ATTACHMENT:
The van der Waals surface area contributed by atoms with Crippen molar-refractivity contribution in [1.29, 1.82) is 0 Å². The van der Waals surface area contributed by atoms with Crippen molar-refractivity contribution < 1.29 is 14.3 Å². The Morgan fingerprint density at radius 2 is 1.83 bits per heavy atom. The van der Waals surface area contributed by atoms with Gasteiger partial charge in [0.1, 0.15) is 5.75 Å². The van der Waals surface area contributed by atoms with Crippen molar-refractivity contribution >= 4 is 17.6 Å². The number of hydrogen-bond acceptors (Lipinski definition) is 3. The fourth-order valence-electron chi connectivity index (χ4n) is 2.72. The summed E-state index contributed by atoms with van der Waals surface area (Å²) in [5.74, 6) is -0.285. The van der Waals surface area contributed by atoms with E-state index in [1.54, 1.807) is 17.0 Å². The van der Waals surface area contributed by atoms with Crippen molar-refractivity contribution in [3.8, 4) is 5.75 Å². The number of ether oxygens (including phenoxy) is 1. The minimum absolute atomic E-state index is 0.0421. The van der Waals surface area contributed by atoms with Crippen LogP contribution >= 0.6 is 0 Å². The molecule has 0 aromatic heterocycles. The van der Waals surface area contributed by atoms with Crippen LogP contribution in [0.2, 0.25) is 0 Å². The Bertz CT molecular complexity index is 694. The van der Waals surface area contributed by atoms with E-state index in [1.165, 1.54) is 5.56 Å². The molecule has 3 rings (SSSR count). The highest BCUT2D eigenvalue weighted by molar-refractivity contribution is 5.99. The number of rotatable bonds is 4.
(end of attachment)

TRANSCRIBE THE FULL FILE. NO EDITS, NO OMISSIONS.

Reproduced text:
The van der Waals surface area contributed by atoms with Crippen molar-refractivity contribution in [1.29, 1.82) is 0 Å². The van der Waals surface area contributed by atoms with Crippen molar-refractivity contribution < 1.29 is 14.3 Å². The Morgan fingerprint density at radius 2 is 1.83 bits per heavy atom. The van der Waals surface area contributed by atoms with Gasteiger partial charge in [0.1, 0.15) is 5.75 Å². The van der Waals surface area contributed by atoms with Crippen molar-refractivity contribution >= 4 is 17.6 Å². The number of hydrogen-bond acceptors (Lipinski definition) is 3. The fourth-order valence-electron chi connectivity index (χ4n) is 2.72. The summed E-state index contributed by atoms with van der Waals surface area (Å²) in [5.74, 6) is -0.285. The van der Waals surface area contributed by atoms with E-state index in [1.54, 1.807) is 17.0 Å². The van der Waals surface area contributed by atoms with Crippen molar-refractivity contribution in [3.8, 4) is 5.75 Å². The number of ether oxygens (including phenoxy) is 1. The minimum absolute atomic E-state index is 0.0421. The van der Waals surface area contributed by atoms with Crippen LogP contribution >= 0.6 is 0 Å². The molecule has 0 aromatic heterocycles. The van der Waals surface area contributed by atoms with Crippen LogP contribution in [0.2, 0.25) is 0 Å². The Bertz CT molecular complexity index is 694. The van der Waals surface area contributed by atoms with E-state index in [1.165, 1.54) is 5.56 Å². The molecule has 3 rings (SSSR count). The highest BCUT2D eigenvalue weighted by molar-refractivity contribution is 5.99. The number of rotatable bonds is 4.